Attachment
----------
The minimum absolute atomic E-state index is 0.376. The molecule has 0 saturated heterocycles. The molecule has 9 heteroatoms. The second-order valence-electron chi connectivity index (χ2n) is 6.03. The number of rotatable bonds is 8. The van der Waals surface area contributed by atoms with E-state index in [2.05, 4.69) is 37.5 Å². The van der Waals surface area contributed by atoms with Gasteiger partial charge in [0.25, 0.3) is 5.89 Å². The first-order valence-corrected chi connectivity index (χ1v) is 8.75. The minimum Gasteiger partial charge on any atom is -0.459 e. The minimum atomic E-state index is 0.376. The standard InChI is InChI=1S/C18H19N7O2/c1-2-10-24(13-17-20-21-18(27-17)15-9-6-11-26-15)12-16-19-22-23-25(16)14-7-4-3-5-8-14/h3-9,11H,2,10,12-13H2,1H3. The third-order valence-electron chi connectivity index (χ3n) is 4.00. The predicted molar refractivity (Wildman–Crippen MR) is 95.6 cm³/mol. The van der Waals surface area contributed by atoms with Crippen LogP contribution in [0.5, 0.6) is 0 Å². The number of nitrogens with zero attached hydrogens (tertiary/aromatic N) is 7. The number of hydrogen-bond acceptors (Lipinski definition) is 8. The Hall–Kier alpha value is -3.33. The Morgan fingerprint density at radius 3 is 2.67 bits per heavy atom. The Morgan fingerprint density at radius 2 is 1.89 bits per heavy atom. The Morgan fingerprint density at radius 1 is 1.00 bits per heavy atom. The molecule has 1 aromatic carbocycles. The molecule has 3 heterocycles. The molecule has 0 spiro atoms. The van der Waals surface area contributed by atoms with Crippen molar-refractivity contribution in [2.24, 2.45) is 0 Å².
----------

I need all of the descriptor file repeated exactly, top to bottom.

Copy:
The minimum absolute atomic E-state index is 0.376. The molecule has 0 saturated heterocycles. The molecule has 9 heteroatoms. The second-order valence-electron chi connectivity index (χ2n) is 6.03. The number of rotatable bonds is 8. The van der Waals surface area contributed by atoms with E-state index in [2.05, 4.69) is 37.5 Å². The van der Waals surface area contributed by atoms with Gasteiger partial charge in [0.25, 0.3) is 5.89 Å². The first-order valence-corrected chi connectivity index (χ1v) is 8.75. The minimum Gasteiger partial charge on any atom is -0.459 e. The minimum atomic E-state index is 0.376. The standard InChI is InChI=1S/C18H19N7O2/c1-2-10-24(13-17-20-21-18(27-17)15-9-6-11-26-15)12-16-19-22-23-25(16)14-7-4-3-5-8-14/h3-9,11H,2,10,12-13H2,1H3. The third-order valence-electron chi connectivity index (χ3n) is 4.00. The predicted molar refractivity (Wildman–Crippen MR) is 95.6 cm³/mol. The van der Waals surface area contributed by atoms with Crippen LogP contribution in [0.5, 0.6) is 0 Å². The number of nitrogens with zero attached hydrogens (tertiary/aromatic N) is 7. The number of hydrogen-bond acceptors (Lipinski definition) is 8. The Hall–Kier alpha value is -3.33. The Morgan fingerprint density at radius 3 is 2.67 bits per heavy atom. The Morgan fingerprint density at radius 2 is 1.89 bits per heavy atom. The Morgan fingerprint density at radius 1 is 1.00 bits per heavy atom. The molecule has 1 aromatic carbocycles. The molecule has 3 heterocycles. The molecule has 0 spiro atoms. The van der Waals surface area contributed by atoms with Crippen molar-refractivity contribution in [2.24, 2.45) is 0 Å².